What is the main cause of the disunity throughout Christendom and can unity be achieved?

Do you think the main cause of disunity is,

a) Non–Catholic Christians who insist upon interpreting Scripture just as they please?
b) Catholics who presuppose that non–Catholics are to be scorned and derided?
c) Orthodox Christians who are opposed to everything in Western Christendom?
d) Ill–informed Protestants who misrepresent the Catholic Church and its teachings?
e) Poorly catechized Catholics who give a false impression of what the Catholic Church teaches?
f) Extra–biblical doctrines?
g) Christians who do their best to keep the arguments going?
h) Some other factor?

Assuming a desire for unity, what is the best strategy to adopt? Who should take the lead? Are “Agreed Statements” helpful or unhelpful? Are Catholics more likely to find unity with those who parted company with the Western Church as a result of the abuses that led to Reformation or should Catholics seek first to unite with Orthodox Christians?

Ecumenically,
Mick
:thumbsup:

Christ is risen!

I would have to say it’s a combination of all the above. I think the only way Protestantism will dissolve is by one of things two things (or a combination of them):
1.Drift into deep heresy to where it teaches blasphemous doctrines, e.g. Mormons and JWs.
2. convert to both Catholic and Orthodox Churches.

That’s my take on the issue. :smiley:

In Christ,
Andrew

Simply Sin keeps us in disunity.

How to come together? Simply…repenting of our sin. Examine yourself, what are you doing to bring Christianity back to unity.

But first, what is unity? That is the first question to answer. If you answer, everyone agreeing with me or my brand of Christianity…wrong answer.

Dcn Mark

Hi Dcn Mark,

Thanks for your comment. Quick question about the Anglican Church. Who appoints the Archbishop of Canterbury?

Cordially,
Mick
:thumbsup:

What keeps us separated? This is the work of the evil one and part of the divide and conquer strategy.

For unity, I have two points to offer. First, it is rare to find another person ready to hear the persuasive points you have to offer that favor your faith. Second, when that rare time appears, be ready, be prepared to make a good defense for your faith. These times are indeed rare and you have the make the best of them. Keep notes on these encounters if it helps to avoid repeating mistakes.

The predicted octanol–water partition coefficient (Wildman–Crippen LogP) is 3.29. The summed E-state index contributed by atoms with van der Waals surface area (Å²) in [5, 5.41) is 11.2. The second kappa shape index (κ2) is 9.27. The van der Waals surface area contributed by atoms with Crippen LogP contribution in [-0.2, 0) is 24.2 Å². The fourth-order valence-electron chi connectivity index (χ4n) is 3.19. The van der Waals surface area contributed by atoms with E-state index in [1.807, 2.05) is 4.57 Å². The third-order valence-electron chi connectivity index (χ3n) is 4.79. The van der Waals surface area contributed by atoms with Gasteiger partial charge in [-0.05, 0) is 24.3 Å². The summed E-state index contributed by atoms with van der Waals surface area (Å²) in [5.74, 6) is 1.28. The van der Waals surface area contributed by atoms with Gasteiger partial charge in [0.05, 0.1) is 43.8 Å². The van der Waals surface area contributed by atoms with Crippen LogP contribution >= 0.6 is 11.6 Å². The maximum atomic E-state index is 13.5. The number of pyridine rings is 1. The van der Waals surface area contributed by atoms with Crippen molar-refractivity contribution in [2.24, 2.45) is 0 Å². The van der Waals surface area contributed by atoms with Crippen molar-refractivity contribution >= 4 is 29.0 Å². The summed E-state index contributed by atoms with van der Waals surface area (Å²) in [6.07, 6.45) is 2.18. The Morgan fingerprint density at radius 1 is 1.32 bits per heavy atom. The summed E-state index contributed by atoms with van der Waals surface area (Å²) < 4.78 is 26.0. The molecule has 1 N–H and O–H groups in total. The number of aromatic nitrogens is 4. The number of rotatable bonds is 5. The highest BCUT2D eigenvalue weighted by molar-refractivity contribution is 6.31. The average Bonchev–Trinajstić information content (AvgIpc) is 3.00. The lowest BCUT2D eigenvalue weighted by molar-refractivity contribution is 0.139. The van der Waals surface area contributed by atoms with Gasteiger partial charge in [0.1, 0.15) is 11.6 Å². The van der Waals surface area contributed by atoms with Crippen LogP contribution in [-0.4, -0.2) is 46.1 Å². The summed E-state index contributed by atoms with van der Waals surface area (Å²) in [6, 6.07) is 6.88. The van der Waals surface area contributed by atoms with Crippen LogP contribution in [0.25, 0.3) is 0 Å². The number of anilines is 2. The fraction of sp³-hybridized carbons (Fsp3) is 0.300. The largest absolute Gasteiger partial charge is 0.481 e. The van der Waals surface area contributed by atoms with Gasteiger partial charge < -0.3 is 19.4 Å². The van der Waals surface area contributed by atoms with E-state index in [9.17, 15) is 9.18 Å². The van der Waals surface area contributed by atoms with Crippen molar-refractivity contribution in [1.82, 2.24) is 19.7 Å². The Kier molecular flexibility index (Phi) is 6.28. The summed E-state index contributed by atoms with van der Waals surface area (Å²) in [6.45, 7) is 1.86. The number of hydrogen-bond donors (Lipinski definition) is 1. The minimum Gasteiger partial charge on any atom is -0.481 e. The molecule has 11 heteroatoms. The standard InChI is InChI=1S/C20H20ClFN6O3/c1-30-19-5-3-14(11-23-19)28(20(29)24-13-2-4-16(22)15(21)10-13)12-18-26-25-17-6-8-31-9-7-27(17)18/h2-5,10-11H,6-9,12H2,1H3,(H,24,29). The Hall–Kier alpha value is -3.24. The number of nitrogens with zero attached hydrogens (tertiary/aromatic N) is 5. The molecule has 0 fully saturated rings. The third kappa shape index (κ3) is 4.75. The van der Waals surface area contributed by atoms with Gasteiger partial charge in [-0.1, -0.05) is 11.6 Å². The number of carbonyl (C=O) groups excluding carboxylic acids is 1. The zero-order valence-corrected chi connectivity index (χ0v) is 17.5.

Until these opportunities comes along, keep learning the faith, growing in holiness, and strengthen your brothers and sisters in the faith.

I read somewhere that there were 3 theologists discussing this.One stated He thought the main problem was a lack of Knowledge,the second responded He thought the problem was a lack of Charity and Empathy,they looked at the third theologine he just said "I don’t know and I don’t care.:smiley: I live in SE.Ky,Not a lot of Catholics.I live among mostly Baptist,Pentecostals of various kinds,Holiness and even some snake handlers thown in for good measureMost of these people are good people but have been told by their ministers that Catholic worship Mary,Pray to statues,do not worship God the Father or Jesus,that the Catholic Church(to put it the way they do)was in cahoots with the Nazis.They believe Holy Communion is not the Real Presence,some believe Baptisim is just a sign.They believe Catholics party on fridays and confess on saturday(this is true of some who don’t have an intimate relationship with our Lord).Its popular for Protestants today to say Doctrine is not that important,Religion is something you don’t need etc.I honestly don’t know what the answer is except that I need to live my faith 24/7 as best I can.Rocky

what is unity?

Following Christ

The pope takes the lead by default. No other voice is loud enough.

Are “Agreed Statements” helpful or unhelpful?

helpful.

Are Catholics more likely to find unity with those who parted company with the Western Church as a result of the abuses that led to Reformation

Nope. Most Protestant teaching, or lack of it regarding moral issues (especially about contraception, abortion, and marriage) cannot look back now.

or should Catholics seek first to unite with Orthodox Christians?

I don’t think that the Catholic Church will prioritize Orthodox ahead of Protestants. It just wouldn’t be very pastoral. I do think unification with the Orthodox stands a better chance since . . . . well, you know.

Your question

what is unity?

can’t be answered until we answer the question “what is sin?”

I have met several people who give me this vibe (and it does trouble me greatly), but I can’t say that most non-Catholics I’ve met give me this impression. Some of my Protestant (e.g. Mennonite and Lutheran) friends seem to be aware of the importance of communal, doctrinal unity – and they do adhere strongly to the faith articles of their communion – while others (the more non-denominational kind) seem to give little thought to the doctrinal unity of Christendom at all.